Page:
Courting Viewers

The verdict is in at Court TV: Partnering with local cable systems and sponsors on advertising promotions is a good foundation for a national branding campaign.

This month, Court TV, which calls itself The Investigation Channel, and household-goods marketer Reckitt Benckiser, the maker of Lysol, are teaming up for a comprehensive child-safety fingerprinting tour that will take place at 1,440 Kroger-owned supermarket locations nationwide.

The tour, which began June 5 and will run through the end of September, provides parents and guardians the opportunity to have their children digitally fingerprinted for free. For Court TV, the project is more than a good deed; it's an active promotion that local cable operators can be proud to attach their names to. And that counts. Indeed, dozens of times yearly, dozens of networks reach out to local cable operators. It's good for the community, and it's good for business. Even so, the Court TV effort seems extraordinarily ambitious.

At each stop of the child-safety tour, children can get a free 8x10 ID printout that includes a digital photo, fingerprints, and personal information, such as height, weight, and hair color.

Throughout the 16 weeks of the tour, nine co-branded Court TV and Lysol vans will visit two sites each a day—totaling 90 events per week—setting up digital fingerprinting centers at selected Kroger-owned stores. Court TV will run national and local promotional spots to raise awareness of the tour and will provide in-depth tour and location information on

The fingerprinting promotion, which Court TV started in March, has so far produced $1.5 million in local ad-sales revenues, says Tom Wolfe, vice president of affiliate ad sales.

"There are two main benefits: building brand awareness and cross-channel exposure," Wolfe says, noting that the fingerprinting efforts are also advertised on other channels on the cable system. "We have seen growth in local markets after similar promotions have run. But a promotion's life goes beyond the single event. We can come back and run it on the channel a few months after it happens. And that's why it's so successful."

In May in Miami, Comcast, working with Court TV, took the promotion to Vista BMW. That same month, Advance/Newhouse-owned Bright House Networks in Bakersfield, Calif., took the Court TV fingerprinting public-service initiative to a Honda dealer and brought in more than 300 kids in three hours.

"We really scored some major points with our advertiser, Barber Honda," says Gordon Galindo, local sales manager for Bright House Networks, which has 2 million subscribers in cable systems in and around Bakersfield; Tampa Bay, Fla.; Central Florida; Indianapolis; Birmingham, Ala.; and Detroit, as well as several smaller systems in Alabama and the Florida Panhandle. He says, "It's promotions like Court TV's digital fingerprinting that help separate us from all the other media."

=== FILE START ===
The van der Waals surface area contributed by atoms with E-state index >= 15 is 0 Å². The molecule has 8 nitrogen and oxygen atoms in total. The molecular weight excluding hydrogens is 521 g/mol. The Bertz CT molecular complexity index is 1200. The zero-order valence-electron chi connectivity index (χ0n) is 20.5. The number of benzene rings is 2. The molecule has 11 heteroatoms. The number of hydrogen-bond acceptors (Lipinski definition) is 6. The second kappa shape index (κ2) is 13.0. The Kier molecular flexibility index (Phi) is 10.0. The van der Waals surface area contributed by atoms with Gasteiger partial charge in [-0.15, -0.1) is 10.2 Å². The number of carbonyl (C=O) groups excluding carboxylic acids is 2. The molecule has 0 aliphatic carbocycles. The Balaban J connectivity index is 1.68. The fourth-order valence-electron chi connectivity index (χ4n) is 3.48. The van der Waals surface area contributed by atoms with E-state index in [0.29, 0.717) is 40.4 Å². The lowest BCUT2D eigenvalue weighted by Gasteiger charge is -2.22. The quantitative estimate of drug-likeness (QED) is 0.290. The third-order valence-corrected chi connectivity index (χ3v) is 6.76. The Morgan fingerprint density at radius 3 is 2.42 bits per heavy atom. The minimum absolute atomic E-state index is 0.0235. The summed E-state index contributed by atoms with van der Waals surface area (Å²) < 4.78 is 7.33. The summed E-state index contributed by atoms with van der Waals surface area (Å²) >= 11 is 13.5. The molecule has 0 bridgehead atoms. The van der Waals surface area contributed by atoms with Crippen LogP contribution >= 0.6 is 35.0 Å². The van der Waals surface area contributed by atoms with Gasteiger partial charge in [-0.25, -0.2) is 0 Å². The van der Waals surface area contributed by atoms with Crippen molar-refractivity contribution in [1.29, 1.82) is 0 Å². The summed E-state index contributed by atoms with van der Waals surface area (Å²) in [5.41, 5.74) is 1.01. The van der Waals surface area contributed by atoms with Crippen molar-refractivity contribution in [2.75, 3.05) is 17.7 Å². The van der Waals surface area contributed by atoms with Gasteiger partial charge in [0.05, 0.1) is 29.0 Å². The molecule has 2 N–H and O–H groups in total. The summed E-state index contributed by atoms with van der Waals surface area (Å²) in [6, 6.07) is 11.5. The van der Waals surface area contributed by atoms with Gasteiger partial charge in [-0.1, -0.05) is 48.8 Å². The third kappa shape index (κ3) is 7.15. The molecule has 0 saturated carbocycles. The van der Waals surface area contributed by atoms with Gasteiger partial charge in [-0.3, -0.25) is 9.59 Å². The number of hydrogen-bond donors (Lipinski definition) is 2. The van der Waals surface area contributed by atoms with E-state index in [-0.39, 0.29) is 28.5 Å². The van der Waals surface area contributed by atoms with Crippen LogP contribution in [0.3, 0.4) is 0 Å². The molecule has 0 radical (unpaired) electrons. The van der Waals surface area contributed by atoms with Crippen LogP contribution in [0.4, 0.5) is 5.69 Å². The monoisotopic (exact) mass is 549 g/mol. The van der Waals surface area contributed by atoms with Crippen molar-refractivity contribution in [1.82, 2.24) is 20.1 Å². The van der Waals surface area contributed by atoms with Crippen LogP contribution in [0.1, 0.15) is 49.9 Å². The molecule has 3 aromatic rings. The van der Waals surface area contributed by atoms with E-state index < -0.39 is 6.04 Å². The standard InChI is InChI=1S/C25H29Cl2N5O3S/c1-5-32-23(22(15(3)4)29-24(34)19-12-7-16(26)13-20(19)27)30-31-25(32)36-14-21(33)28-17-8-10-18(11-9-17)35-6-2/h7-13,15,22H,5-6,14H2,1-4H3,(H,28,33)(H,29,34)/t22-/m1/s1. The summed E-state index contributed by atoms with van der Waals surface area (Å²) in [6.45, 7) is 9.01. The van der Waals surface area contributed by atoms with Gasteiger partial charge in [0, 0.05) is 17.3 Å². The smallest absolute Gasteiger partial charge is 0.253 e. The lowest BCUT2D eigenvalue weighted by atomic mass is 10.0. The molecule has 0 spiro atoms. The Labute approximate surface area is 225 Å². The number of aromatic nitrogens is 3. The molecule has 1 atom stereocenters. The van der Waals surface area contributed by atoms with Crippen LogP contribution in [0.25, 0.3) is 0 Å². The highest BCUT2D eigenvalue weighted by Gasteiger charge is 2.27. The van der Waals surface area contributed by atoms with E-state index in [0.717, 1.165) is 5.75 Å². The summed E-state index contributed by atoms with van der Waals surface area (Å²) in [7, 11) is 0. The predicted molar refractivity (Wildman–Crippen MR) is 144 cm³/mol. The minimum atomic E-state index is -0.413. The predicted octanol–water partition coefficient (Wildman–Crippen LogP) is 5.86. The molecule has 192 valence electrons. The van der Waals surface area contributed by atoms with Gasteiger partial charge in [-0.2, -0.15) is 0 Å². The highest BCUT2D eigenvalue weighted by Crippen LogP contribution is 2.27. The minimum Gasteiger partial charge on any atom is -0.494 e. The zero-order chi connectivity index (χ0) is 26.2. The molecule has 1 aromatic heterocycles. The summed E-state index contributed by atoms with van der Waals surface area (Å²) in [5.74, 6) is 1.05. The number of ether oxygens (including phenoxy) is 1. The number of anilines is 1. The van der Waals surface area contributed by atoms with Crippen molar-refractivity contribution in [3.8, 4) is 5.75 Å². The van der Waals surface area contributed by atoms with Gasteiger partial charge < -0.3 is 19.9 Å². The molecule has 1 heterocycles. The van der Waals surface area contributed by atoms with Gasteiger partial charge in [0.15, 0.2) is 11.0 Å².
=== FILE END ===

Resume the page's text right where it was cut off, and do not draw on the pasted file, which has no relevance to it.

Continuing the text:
Court TV has signed on with a local Comcast ad-sales outlet in Florida for a promotional event coming up in August with Ft. Meyers Toyota.

"This promotion enabled us to close a yearly deal with a client, who was previously month to month, and helped generate sizable incremental revenue," says Dara Baer, local sales manager for Comcast Spotlight, the cable company's ad-sales unit, in Ft. Meyers. "Court TV's local ratings are great, one of the best in the country. We average a 1.23 rating in 2003 and are tracking that in 2004. Our account executives make Court TV part of all their buys for women, and clients like the fact that viewers 'stay tuned' to Court TV right through the commercials, due to the suspenseful nature of the programming."

That's music to Court TV's ears, especially because it tries to sell itself as something more than the "courtroom channel" it used to be. To build on these local promotions across the country, Court TV has expanded its local-ad sales team.

"We've doubled our staff," Wolfe says, "and have more training, more local upfronts with an ROI theme— 'Return On Investigation'—and that a buy on Court TV is a smart buy."

Court TV is emphasizing what Wolfe says are its "strong ratings, desirable demos of women 25-54, as well as three minutes per hour of avails. Court TV offers more gross ratings points than most networks, and viewers stay tuned longer for the programming and commercials."

Another attraction Court TV is ginning up for the summer is the Mobile Investigation Unit promotion: a 23-market national tour that serves as a traveling forensics show.

So far, Comcast Spotlight in Pittsburgh has sold it to the Pittsburgh Zoo and Aquarium, and, with a nod toward integration, Comcast's marketing group is bringing its own promotions. Time Warner in Columbus, Ohio, sold it to Magic Mountain, and the Time Warner system in Milwaukee sold it to Summerfest, a big outdoor festival that attracts hundreds of thousands of visitors. Time Warner in Minneapolis brought in a new sponsor, the Minnesota Transitions School, and teamed it with Target and other family-friendly, high-traffic stores.

"We'll also have tagable spots and 'clue cards,' which enable shoppers to win gifts if they visit the participating stores and find the clue," Wolfe says. "It's a great way to drive traffic to advertisers' venues while building brand awareness."